The White House said today that US relations in the middle east are improving. One only need to look at the above poll to see what a lie that is.

George Bush claims to be fighting to win the hearts of people in the Muslim world. What he really means is, "as long as Muslims beleive exactly as I beleive and do exactly what I tell them to do." Within our own country we see can see Bush's rehtoric when he speaks of compromise, "as long as I get my owm way." Right now 70% of the American public is held hiostage by this president.

To my Turkish freinds...be patient with the US. This president will no last too much longer. The damage he caused to relationships around the world will be hard to repair, but the American people will be willing to make the effort in the next administration.

stmarike @ gmail .com:

Abdullah Ocalan was a Turkish Nationalist educated by Soviets, like Mehmet Ali Agca for John Paul Pope, against USA Army and Israel.

Abdullah Ocalan was given to Turkish Government by MOSSAD and CIA. Since 1940, Turkish Government has been supported by Israel and USA.

Condaleeza Rice must bear an eye for all to see now, between the eyebrows, where Prague for South Anatolia is.

tied hands are tight enough for an alive fist. and Austria-Prussia War shall be signed here, in Bursa, where bones are moving frictionless with Olive and Honey.

She'll be in Shell or He'll Do the Healing in Hiven.

Ali Saygin:

Barzani wrote this "America should follow the implementation of its democratization strategy through out Middle East."

What strategy are we talking about? Is it 100 casualties daily in Bagdad or skirmishes in the Lebanese borders?

He writes "America has also the responsibility to continue protecting the diversified oppressed religious and ethnic minority groups, especially in Turkey. America should encourage Turkey to comply by its human rights obligations, recognize, respect the rights of others and grant its 25 million Kurds their most fundamental and inherent rights."

Who gives US the rights? If the independent people of Iraq give such rights, why don't we know such a thing? After all they are the invading enemy, weren't they looking after their own interest. Could you show me Al Qaida or nuclear bombs they claimed for the reasons of the war? None such.


Barzani clans and his friends should look up to their responsibilities and roles in the region. It is not up to them to call US in arms to rule the neighborhood. Do they want an imperial power to operate in their own kitchen forever? Sooner or later they have to deal the task themselves. Think a little long run.


BTW, Talking at kurdish rights is nonsense. Today in Istanbul, there are more Kurds than in any metropolitan. Many of them are poor workers, but a considerable of them are wealthy merchants, businessmen, politicians, statesman etc. Ask them what the Kurdish rights mean. Today in Turkey, a Kurd can be anything he wants, but the backward clans like pseudo-Barzani's don't send their kids to school properly, so they end up in poverty. That is the real problem. Locals need to take every action to solve their miserable economical problem in this part of the world. After all this is a liberal economy, just like in the US.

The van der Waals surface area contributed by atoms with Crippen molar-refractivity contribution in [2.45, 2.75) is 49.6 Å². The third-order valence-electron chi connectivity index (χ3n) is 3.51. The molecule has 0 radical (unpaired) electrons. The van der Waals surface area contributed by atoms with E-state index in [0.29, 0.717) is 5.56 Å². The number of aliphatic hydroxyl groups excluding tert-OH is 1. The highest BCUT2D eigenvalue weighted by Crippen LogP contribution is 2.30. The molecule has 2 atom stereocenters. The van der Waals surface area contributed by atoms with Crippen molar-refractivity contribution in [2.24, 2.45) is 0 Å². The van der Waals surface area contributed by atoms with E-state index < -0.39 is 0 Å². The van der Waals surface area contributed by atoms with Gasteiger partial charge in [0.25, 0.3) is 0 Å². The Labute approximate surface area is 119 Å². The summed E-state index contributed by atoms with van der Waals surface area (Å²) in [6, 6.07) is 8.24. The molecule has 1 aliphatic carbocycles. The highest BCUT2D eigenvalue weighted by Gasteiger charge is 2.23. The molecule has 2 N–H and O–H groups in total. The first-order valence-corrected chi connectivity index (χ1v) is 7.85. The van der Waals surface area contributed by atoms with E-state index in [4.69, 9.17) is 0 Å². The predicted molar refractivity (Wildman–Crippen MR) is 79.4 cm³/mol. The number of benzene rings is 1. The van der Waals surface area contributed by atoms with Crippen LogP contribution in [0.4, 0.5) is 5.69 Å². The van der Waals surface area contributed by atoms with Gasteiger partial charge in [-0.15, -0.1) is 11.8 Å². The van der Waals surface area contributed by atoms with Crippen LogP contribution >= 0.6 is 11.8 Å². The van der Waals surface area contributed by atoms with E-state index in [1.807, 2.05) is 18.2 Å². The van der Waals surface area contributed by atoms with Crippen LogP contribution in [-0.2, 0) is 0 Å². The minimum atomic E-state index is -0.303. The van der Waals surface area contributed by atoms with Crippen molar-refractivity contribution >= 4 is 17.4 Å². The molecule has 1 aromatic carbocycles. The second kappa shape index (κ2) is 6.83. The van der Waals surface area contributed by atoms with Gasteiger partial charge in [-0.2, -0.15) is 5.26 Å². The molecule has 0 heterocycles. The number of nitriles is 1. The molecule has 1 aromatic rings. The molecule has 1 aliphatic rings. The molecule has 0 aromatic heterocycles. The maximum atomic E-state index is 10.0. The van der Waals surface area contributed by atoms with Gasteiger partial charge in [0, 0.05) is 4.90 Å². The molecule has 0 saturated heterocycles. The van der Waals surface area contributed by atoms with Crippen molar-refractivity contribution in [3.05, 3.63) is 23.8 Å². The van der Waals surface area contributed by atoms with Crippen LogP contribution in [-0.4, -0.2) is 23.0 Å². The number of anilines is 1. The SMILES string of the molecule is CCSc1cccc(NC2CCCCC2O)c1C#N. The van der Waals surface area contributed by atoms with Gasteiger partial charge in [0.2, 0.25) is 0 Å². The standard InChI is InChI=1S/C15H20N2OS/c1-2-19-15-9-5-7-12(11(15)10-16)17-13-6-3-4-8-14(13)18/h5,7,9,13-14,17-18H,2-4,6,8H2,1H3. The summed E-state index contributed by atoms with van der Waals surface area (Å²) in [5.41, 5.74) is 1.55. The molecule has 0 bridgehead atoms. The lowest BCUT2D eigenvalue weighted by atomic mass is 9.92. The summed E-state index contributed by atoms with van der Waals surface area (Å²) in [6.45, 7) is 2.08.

VICTORIA:

my impression of the general is a man who has a soldiers heart and so values is own honor and word.
mostly i felt a sense of his confusion at the word of the US being meaningless- people without honor instantly understand self interest-
and wonder why it isn't o immediately apparent to others
he seems determined to find the word of his ally in arms to vindicate his faith in them

i worked for a couple of years as a volunteer at Disable American Veterans with vietnam era vets

one thing i learned about soldiers is tht the ones who talk all the time- to quote a vet- "never seen sh*t, never did nuthin"

george bush reminds me of those blustering phonies, riding in glory on the bones of their fallen comrades-

his word has not held up to scrutiny-
his heart would fail under fire (which he never saw)

the general feels betrayed by the US his 470 comrades died protecting it's soldiers.

tell the general that this american woman said her father was in korea, it was there he developed his repsect for turks (which probably manifested in me)
and there are some old soldiers here who still remember their fearless bravery

(and recommend the movie titus to him amar- i think he'd get it)
a gentleman named arminius posted this link on the metal storm blog-

http://www.historynet.com/wars_conflicts/korean_war/3030651.html?page=1&c=y

Some comments by American officers give insight into the Turks and their abilities. "They really prefer to be on the offensive and handle it quite well," went one appraisal. "They are not as good at defensive positions, and certainly never retreat." Another report told of their patrol skills: "Certain Turkish patrols always reported high body counts when they returned from patrols. Headquarters always scoffed at the high numbers, much higher in fact than any other unit, until the Turks decided to bring the enemy bodies back and dump them at headquarters for the body count."

The Turks acquitted themselves in a brave and noble fashion in some of the worst conditions experienced in the Korean War. Very little else could have been required or expected of them. Their heavy casualties speak of their honor and commitment. Their bravery requires no embellishment. It stands on its own.